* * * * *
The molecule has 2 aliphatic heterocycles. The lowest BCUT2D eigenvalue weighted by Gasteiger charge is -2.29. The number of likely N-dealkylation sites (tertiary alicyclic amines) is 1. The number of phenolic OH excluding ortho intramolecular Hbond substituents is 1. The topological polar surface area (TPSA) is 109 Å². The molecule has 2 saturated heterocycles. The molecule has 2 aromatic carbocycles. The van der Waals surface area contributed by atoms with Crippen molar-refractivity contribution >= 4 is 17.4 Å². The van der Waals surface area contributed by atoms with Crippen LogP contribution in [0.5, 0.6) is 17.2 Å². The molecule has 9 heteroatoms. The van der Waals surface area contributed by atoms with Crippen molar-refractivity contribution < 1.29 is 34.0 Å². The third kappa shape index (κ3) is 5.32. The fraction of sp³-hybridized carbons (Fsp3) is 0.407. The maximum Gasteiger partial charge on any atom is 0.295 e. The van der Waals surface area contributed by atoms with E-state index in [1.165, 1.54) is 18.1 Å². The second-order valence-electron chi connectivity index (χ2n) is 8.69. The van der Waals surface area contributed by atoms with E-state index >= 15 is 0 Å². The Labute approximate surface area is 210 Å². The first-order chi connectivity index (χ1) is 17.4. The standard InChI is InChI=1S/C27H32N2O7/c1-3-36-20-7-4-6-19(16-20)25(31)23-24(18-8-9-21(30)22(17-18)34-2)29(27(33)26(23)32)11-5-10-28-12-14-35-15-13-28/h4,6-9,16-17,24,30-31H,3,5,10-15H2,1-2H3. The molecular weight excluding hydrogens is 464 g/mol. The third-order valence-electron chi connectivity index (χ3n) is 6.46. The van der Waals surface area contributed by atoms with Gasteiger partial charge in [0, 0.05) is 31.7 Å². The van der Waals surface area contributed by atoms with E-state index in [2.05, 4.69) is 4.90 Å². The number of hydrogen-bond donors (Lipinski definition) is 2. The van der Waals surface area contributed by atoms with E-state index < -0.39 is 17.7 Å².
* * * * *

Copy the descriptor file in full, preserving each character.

The molecule has 2 aliphatic heterocycles. The lowest BCUT2D eigenvalue weighted by Gasteiger charge is -2.29. The number of likely N-dealkylation sites (tertiary alicyclic amines) is 1. The number of phenolic OH excluding ortho intramolecular Hbond substituents is 1. The topological polar surface area (TPSA) is 109 Å². The molecule has 2 saturated heterocycles. The molecule has 2 aromatic carbocycles. The van der Waals surface area contributed by atoms with Crippen molar-refractivity contribution >= 4 is 17.4 Å². The van der Waals surface area contributed by atoms with Crippen LogP contribution in [0.5, 0.6) is 17.2 Å². The molecule has 9 heteroatoms. The van der Waals surface area contributed by atoms with Crippen molar-refractivity contribution < 1.29 is 34.0 Å². The third kappa shape index (κ3) is 5.32. The fraction of sp³-hybridized carbons (Fsp3) is 0.407. The maximum Gasteiger partial charge on any atom is 0.295 e. The van der Waals surface area contributed by atoms with E-state index in [1.165, 1.54) is 18.1 Å². The second-order valence-electron chi connectivity index (χ2n) is 8.69. The van der Waals surface area contributed by atoms with E-state index >= 15 is 0 Å². The Labute approximate surface area is 210 Å². The first-order chi connectivity index (χ1) is 17.4. The standard InChI is InChI=1S/C27H32N2O7/c1-3-36-20-7-4-6-19(16-20)25(31)23-24(18-8-9-21(30)22(17-18)34-2)29(27(33)26(23)32)11-5-10-28-12-14-35-15-13-28/h4,6-9,16-17,24,30-31H,3,5,10-15H2,1-2H3. The molecular weight excluding hydrogens is 464 g/mol. The third-order valence-electron chi connectivity index (χ3n) is 6.46. The van der Waals surface area contributed by atoms with Gasteiger partial charge in [0, 0.05) is 31.7 Å². The van der Waals surface area contributed by atoms with E-state index in [2.05, 4.69) is 4.90 Å². The number of hydrogen-bond donors (Lipinski definition) is 2. The van der Waals surface area contributed by atoms with E-state index < -0.39 is 17.7 Å².